It is well known that a scorched odor is emitted from combustible materials undergoing oxidative pyrolysis and/or combustion reactions. In the present study, 15 kinds of domestic woods were selected consisting of six kinds of broad-leaved trees, eight kinds of conifer trees, and one kind of bamboo, and those were used as test samples with the pure cellulose as the reference. TG-DTA system was employed as the device that heats the sample up under the specific conditions. The sample was heated under the air (G3) condition from ambient temperature to 500°C at the rate of 2K/min to clarify the relation between the change in quality of odors and the temperature during oxidative pyrolysis. The generated gas was collected in a sampling bag which was attached to the exhaust port of a TG-DTA system, and the quality of odor was measured using electronic noses. The weight of the wood materials decreased approximately 95% in the range of approximately 200°C to 500°C due to thermal and oxidative decomposition. The ratios of similarity indices ((aldehyde)/(ammonia) and (aldehyde)/(hydrogen sulfide)) showed rapid increase during the progression of combustion and/or oxidative thermal decomposition, and which would be the important signals for the fire detection system. This property did not take the influence of a water content and kind of woods.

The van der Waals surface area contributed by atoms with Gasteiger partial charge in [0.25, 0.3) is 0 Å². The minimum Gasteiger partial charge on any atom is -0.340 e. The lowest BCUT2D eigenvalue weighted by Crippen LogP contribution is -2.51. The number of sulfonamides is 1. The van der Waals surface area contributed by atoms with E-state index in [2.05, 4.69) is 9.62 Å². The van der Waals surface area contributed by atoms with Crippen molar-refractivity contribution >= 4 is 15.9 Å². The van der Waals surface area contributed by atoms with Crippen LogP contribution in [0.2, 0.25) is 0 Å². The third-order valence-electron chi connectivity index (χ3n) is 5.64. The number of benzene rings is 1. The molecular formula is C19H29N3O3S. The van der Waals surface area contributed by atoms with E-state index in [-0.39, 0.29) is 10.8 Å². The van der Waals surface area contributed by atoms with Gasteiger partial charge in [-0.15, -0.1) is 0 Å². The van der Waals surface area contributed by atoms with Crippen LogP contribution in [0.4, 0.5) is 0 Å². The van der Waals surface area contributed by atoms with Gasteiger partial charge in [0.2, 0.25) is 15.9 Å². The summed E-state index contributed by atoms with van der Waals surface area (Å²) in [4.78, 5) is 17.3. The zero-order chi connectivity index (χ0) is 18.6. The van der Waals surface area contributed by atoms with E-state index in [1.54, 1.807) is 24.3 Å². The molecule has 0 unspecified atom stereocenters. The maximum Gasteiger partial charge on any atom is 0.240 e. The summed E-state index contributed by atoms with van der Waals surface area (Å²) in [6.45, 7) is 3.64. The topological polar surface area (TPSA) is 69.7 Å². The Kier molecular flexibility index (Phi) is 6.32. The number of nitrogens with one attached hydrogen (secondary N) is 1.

The effect of sample size on the characteristics (spread rate, temperature) of fire spread upward or downward in a packed bed of cylindrical pellet was experimentally examined. Ten kinds of wood (Western hemlock) pellets of which the dimension differed were used : aspect ratio 1 and 2.5, diameter 6.5~30 mm, length 6.5~75 mm. The sample size was evaluated in equivalent diameter, for example, volume equivalent diameter Dve and hydraulic equivalent diameter. It was found that the fire spread characteristics were strongly influenced in sample diameter and opening (or void fraction). Spread rate of fire Vb increased to Dve=14~16 mm linearly with sample diameter, then Vb was constant or decreased within Dve =30~35 mm regardless of the spread direction of fire. However, Vb increased in downward fire spread of the bottom side opened, when the sample diameter increased further.
This paper is concerned with experimental study on what is the minimum requirements for design of a low cost residential sprinkler system and how effect this system will be for fire suppression. At first, several basic experiments at different water pressure conditions are carried out to investigate the minimum requirements for the fire suppression. Next, fire extinguishing tests on a residential sprinkler experimental system have been taken place at a real residential house. These experimental results have pointed out several important facts. The additional water tank with electric pump will be required if the pressure at the sprinkler head is lower than 0.1 MPa. Further, if the output pressure at the head is lower than 0.02 MPa or the flow is less than 20 L/min, the fire extinguishing will be probably failed. On the other hand, if the output pressure at the head is higher than 0.1 MPa and the flow is larger than 50 L/min, the initial fire extinguishing will be succeeded. Finally, a compact residential sprinkler fire extinguishing system has been designed based the experimental results.